open the file in a different application? The application
itself may offer the option to do this for you. Or, you
can set this up yourself:
  - In Windows Explorer, choose View, Options.
  - Select the File Types tab.
  - Find the file type description in the list of
    'Registered File Types'. Click on any entry in
    the list, and the associated file extension is shown.
  - When the desired file type is found, click on it,
    then click on the Edit button.
  - In the Edit File Type dialog box, the important
    item is the list of Actions. In most cases, there will
    only be one action listed: open.
  - To change the application used to open the file, click
    on 'open' in Actions, then click on the Edit button.
  - The important item in the Editing Action for Type
    dialog box is the 'Application used to perform action',
    which specifies the path to the program used to open 
    the file.
If you look at the dialog boxes mentioned above, they
are somewhat intimidating. In most cases, you can let the
application take care of setting up this stuff. But, now
at least you know where to go to tweak things - be sure
to use the F1 key to get help on fields you are unsure of.

7) Moving to a New PC

There is a page on the Web site that provides details on
how to move Capital Gainz between PCs. It discusses moving
from one version of Capital Gainz on the source machine to 
the same version of Capital Gainz on the destination 
machine, or from an older version of Capital Gainz on
the source machine to a newer version of Capital Gainz on 
the destination machine.

If you need help doing this, it is not very difficult at
all. Check out:

8) Selling Methods

As the end of the year rolls around, you're bound to read
some article or other that talks about the different ways
to sell shares of your mutual fund:

- Average Cost Method: Averages out the purchase price.
  This method supposedly makes record-keeping easier. I
  fail to see how it can. In any case, it can NEVER provide
  optimal gains or losses, and actually requires a bit
  more care when using it with a program like Capital
  Gainz (ie, never record a purchase for a date that is
  prior to the date of a recorded sale). Plus, once you
  use this method for a sale, you can not switch to
  a different method for future sales.

- Double-Category Average Cost Method: This is just plain
  stupid. Record keeping is bad enough, but if you used
  this and had to deal with 1997's 3 levels of holdings -
  short, long, mid - I sincerely pity you. If you have a 
  lot of activity for a fund, an accountant may laugh at 
  you if you want your sales recorded this way (this is
  true - I have heard of at least one such actual case).
  Capital Gainz does not support this method.

- First-In/First-Out: This is the easiest method - when
  you sell shares, the earliest purchases still owned are
  sold first. In a steadily rising market, this will result
  in the highest reported gains, although holding period
  considerations may blunt this somewhat. Capital Gainz
  supports this method. I wish someone could explain to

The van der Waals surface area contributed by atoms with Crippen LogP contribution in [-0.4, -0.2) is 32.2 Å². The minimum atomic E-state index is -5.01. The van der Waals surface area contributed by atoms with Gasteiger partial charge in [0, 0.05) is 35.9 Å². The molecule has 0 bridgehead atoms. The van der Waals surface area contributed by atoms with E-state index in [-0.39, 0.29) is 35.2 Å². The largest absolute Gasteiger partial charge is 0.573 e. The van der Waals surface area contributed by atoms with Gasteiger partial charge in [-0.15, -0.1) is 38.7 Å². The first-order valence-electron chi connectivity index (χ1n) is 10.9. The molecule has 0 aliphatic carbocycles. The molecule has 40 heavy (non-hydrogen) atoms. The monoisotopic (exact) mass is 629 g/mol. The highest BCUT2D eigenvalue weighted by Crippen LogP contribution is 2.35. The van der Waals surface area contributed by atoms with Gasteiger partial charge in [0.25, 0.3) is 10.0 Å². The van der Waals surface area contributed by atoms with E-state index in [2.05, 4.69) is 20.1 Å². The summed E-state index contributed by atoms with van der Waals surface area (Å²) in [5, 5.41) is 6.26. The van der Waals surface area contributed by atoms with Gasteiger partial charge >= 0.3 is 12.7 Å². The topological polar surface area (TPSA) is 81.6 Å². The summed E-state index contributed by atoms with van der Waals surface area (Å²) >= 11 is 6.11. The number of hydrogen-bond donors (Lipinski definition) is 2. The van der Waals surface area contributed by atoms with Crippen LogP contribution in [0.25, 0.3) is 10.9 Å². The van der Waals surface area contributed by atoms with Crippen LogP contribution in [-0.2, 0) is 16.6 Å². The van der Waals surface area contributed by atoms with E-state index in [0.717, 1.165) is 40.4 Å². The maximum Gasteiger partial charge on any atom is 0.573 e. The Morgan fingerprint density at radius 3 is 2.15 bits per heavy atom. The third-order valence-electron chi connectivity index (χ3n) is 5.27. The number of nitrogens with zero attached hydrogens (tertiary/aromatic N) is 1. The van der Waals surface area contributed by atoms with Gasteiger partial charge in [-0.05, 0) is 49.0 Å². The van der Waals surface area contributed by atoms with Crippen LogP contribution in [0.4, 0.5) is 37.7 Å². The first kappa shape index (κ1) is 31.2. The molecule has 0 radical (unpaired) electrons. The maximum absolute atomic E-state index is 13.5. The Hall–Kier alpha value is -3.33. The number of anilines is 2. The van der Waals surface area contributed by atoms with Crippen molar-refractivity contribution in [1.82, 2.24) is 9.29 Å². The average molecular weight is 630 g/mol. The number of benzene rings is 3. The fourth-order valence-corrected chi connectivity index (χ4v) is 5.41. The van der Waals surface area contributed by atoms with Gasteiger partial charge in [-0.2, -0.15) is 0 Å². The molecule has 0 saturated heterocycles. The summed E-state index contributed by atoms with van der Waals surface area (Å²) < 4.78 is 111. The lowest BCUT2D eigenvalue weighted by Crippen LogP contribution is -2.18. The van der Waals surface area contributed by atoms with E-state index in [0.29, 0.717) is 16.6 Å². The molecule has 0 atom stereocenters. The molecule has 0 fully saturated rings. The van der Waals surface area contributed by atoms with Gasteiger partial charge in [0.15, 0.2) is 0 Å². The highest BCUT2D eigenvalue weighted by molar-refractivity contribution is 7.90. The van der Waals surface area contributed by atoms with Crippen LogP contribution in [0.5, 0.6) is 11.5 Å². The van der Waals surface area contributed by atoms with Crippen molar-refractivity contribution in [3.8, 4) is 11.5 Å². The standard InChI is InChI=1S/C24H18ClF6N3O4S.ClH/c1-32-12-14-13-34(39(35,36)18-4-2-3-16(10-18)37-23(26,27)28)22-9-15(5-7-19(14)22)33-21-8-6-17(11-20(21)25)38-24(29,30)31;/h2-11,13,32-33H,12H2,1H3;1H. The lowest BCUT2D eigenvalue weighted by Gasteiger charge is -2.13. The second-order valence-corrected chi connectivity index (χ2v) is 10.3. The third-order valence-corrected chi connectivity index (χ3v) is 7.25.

me why this method is so hard that average cost is
  often suggested instead.

- Specific Identification: When you sell shares, you
  pick which open shares to use. This is the only method
  where you can absolutely optimize realized gains - or
  losses. Capital Gainz supports this with 4 different 
  methods. Last-In/First-Out is just a variation of
  First-In/First-Out, except open shares are applied to
  a sale starting with the most recent purchases. 
  Max Gain/Min Loss will pick shares to maximize 
  realized gains (or minimize losses), and 
  Min Gain/Max Loss will pick shares to minimize 
  realized gains (or maximize losses). These two methods
  do not take the holding period into account. Finally,
  Specific Id lets you specify which shares to sell
  from open purchases. IRS documentation specifies that
  to use Specific Identification, you must explicitly
  tell the mutual fund company which shares to sell. Of
  course, they don't really care - a share is a share.
  In any case, several users have told me that as long as
  you have the documentation to back it up (which Capital
  Gainz can provide), you can use this method without
  explicitly telling the mutual fund company which shares
  to sell.

9) SpamKiller

If your email is getting jammed up with bulk email - or
'spam' - you may want to check on a pretty cool program
I've been using called SpamKiller. It won a shareware
award in PC Magazine for 1999 - you can find it reviewed 
in PC Magazine Vol 18 No 16, Sept 21, 1999. Using just its
predefined filters, I'd estimate that the amount of junk
email I receive has been reduced by at least 75%. To check
it out:

It took me a bit to figure out how exactly to get it all
going - the documentation focuses on functions, skirting
the big picture. But, once it's up and running, it's easy.

By the way, another spam tip for everyone: Never reply to
spam, especially if it says something like "To be removed
from this mailing list, reply to...". By responding, the
spammer knows that the address is valid and actively used -
and thus a good candidate for future spam or packaged 
mailing lists.

10) Price Retrieval Problem

Symbols greater than 6 characters long will not work with 
the automated price retrieval from Yahoo!. If you are 
running into this, send me email and I'll put you on list 
for a prerelease version that will fix this - probably will
be available in a couple of weeks.